Student Motivation: Focusing on Excellence

Why aren't more students motivated and why haven't we figured out how to get them motivated? The problem with motivation is not necessarily an issue with students or even with teachers as some might think.
01/08/2015 03:48 pm ET Updated Mar 10, 2015

Student engagement and motivation are probably the greatest challenges that face formal education today. Ask any teacher and she will agree that motivated students are easier to teach, are more engaged, and experience higher levels of achievement. So, why aren't more students motivated and why haven't we figured out how to get them motivated?

The problem with motivation is not necessarily an issue with students or even with teachers as some might think. The problem is also not just about providing engaging or relevant lessons. We have been doing this for decades with little improvement in motivation, especially intrinsic motivation. One of the main problems is with not enhancing the students' strengths. Students will be engaged and motivated when they are doing something in which they possess talent and are passionate about. Intrinsic motivation occurs when talents, along with passion creates a purpose.

The main reason people, including students, fail to be motivated and to a greater extent maximize their potential is because too much focus is placed on improving weakness rather than developing our talents or strengths. A talent is a natural aptitude or skill. Strengths are the development of our talents. These can include creativity, achiever, relator, positivity, responsibility, and other strengths that may not be easily measured on a standardized test. Unfortunately, we tend not to focus on students natural abilities, which would inspire motivation, but instead focus on low test scores or low performance.

Even as adults, we are given teacher evaluations, performance reviews, or other feedback that focuses on our weaknesses. It is so common that we have even changed the terminology to be "areas of growth" rather than weaknesses, so as to make it easier to swallow, but the result is the same. This isn't to say that we shouldn't be aware of weaknesses, but if our focus is only on fixing weaknesses, then the best we can hope for is mediocrity .This attitude has been strongly influenced by pop culture. Just look around and you will see products that advertise to fix our "defects" such as weight loss products or health and beauty products. Do any of these products or ads focus on bettering who you already are or just changing to improve the weaknesses we have?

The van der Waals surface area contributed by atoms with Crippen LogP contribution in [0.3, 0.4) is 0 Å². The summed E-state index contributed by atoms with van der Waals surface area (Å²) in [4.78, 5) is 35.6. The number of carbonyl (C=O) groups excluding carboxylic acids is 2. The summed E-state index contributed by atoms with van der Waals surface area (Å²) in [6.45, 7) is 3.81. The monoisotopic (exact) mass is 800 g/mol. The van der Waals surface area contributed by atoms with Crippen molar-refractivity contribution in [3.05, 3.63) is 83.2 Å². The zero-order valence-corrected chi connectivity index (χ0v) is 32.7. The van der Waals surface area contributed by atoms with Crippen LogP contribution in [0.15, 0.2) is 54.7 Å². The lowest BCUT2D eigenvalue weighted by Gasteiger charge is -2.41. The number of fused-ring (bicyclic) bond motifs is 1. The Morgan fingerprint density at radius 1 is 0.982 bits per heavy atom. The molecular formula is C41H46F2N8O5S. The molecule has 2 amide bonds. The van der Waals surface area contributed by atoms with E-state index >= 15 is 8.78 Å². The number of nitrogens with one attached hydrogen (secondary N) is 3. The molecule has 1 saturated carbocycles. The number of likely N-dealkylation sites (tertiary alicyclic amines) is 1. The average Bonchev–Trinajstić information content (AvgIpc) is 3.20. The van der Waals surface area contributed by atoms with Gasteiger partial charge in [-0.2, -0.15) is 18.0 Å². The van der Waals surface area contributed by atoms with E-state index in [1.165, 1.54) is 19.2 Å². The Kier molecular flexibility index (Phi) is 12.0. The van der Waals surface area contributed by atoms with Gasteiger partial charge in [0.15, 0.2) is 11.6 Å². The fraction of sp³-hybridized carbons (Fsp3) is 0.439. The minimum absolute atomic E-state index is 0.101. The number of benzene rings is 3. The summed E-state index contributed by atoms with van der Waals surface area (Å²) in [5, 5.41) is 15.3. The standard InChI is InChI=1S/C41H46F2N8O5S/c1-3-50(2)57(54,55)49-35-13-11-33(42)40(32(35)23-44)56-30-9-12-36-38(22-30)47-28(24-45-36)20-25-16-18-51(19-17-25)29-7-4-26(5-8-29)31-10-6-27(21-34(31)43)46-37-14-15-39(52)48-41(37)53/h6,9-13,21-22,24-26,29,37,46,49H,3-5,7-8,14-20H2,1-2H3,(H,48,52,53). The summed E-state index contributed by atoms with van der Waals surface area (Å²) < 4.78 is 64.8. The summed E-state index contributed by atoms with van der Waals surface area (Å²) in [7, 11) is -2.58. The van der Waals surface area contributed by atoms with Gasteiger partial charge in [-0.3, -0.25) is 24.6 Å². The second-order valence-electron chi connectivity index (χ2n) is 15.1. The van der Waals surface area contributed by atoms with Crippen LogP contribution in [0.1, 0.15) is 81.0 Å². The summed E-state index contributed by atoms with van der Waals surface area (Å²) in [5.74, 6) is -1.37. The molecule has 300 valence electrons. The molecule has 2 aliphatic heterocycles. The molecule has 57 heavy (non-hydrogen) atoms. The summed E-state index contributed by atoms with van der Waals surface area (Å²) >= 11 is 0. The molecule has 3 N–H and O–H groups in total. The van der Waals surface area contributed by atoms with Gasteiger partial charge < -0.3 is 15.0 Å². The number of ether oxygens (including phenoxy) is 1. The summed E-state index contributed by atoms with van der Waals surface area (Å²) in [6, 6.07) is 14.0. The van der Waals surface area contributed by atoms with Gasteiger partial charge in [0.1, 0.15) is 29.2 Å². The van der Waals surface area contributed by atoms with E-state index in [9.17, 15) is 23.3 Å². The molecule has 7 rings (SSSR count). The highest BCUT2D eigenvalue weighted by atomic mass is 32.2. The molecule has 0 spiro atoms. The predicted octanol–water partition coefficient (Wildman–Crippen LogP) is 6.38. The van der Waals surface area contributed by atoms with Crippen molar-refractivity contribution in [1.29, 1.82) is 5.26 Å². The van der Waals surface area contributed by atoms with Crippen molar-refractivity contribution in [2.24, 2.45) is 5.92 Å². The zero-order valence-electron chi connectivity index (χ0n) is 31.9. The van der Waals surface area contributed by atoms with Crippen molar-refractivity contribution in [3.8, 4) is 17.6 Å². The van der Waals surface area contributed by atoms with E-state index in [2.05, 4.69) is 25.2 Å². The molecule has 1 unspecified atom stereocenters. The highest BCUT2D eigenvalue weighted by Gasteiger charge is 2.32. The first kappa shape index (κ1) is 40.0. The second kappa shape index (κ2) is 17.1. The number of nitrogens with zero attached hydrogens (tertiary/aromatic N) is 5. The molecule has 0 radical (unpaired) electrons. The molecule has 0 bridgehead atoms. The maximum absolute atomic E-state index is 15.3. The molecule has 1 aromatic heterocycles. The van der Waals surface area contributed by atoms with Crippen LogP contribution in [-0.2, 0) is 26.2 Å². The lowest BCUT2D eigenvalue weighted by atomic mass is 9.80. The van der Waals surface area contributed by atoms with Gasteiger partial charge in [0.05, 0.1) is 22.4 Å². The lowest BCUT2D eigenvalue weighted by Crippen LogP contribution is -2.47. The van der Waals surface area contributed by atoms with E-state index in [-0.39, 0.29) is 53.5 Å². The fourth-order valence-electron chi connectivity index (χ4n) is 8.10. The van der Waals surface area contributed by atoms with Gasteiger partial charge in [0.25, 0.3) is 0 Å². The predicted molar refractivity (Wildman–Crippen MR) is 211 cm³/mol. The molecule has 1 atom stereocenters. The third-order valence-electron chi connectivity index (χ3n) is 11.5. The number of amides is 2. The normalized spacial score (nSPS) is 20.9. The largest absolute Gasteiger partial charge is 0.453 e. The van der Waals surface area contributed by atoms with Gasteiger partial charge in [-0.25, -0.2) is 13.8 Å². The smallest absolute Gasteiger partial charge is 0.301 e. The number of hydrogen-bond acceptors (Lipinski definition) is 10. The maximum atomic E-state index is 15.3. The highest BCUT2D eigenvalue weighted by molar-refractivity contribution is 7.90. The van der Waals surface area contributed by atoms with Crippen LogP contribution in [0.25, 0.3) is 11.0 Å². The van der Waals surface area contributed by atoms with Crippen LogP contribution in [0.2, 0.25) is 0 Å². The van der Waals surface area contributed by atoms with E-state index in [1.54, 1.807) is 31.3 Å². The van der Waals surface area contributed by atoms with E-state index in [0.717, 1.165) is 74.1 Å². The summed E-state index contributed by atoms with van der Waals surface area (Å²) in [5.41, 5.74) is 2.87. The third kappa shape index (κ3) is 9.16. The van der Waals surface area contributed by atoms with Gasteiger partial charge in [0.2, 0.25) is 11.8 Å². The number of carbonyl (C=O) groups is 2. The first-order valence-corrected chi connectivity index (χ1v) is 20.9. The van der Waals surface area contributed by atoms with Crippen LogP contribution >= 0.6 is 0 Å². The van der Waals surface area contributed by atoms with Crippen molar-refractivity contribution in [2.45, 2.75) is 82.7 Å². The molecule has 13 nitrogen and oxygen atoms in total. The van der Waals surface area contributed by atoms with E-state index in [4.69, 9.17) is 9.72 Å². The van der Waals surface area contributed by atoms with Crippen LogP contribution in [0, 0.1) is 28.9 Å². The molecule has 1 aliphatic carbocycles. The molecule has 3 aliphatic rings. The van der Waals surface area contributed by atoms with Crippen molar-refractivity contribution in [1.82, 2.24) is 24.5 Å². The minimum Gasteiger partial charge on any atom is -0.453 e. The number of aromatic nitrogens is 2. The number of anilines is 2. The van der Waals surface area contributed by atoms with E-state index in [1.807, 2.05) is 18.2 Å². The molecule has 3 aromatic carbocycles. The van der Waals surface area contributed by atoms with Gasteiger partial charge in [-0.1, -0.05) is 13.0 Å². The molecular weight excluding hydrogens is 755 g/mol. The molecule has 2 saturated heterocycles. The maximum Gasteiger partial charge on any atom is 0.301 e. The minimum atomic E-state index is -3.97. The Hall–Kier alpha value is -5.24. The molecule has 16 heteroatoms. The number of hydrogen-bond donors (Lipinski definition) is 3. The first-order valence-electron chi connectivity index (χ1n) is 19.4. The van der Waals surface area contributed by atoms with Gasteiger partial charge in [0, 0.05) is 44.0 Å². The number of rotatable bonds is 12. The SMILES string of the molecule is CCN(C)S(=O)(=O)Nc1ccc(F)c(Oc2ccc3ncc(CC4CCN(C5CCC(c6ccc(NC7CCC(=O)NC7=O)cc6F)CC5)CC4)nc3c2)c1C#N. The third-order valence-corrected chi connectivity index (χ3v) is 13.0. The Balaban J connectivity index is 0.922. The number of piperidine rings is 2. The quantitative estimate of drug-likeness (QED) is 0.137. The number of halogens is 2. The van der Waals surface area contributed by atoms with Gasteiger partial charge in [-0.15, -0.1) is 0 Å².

This mentality pervades our schools as well. Education is now about students meeting a minimal level on a standardized test. If a student doesn't meet the minimal level, that becomes the focus. Why is he not becoming even better at those subjects that he already excels in, building his confidence even more, and becoming even stronger in those subject areas? Think about it like this...we as adults enjoy activities that we do well and it also gives us a sense of accomplishment, or what is that other word... oh yeah, motivation!

What if Michael Jordan never developed his basketball talent? What if Pavarotti had decided to spend more time on calculus than singing? Every successful person has achieved their success or excellence by developing their talents and strengths, not by trying to develop their weaknesses. In fact, research by Gallup indicates that when adults are able to use their strengths in their careers, then they are six times more likely to be engaged in their jobs and three times more likely to report having an excellent quality of life.

By contrast, these studies also show when people work in jobs where their strengths aren't utilized, they are not emotionally engaged in their jobs. Sadly, two-thirds of respondents don't feel like their strengths are utilized in their jobs. This means two-thirds of adults are not fully engaged in their work, have lower productivity, and do not view themselves as having an excellent qual¬ity of life.

Why should we focus on developing the talents and strengths of our students? Imagine schools where students were six times more likely to be engaged and every student was motivated. Imagine how successful these students could become if they were able to focus on what they actually do well.

As we point out in our book, What Schools Don't Teach: 20 Ways to Help Students Excel in School and Life, there are many strategies that can be used to help students identify and develop their talents and strengths from elementary through high school. Formal education simply has to be willing to do what is in the best interests of our students. This is to stop focusing on weaknesses and develop their talents and strengths so they have every opportunity to excel in school and life.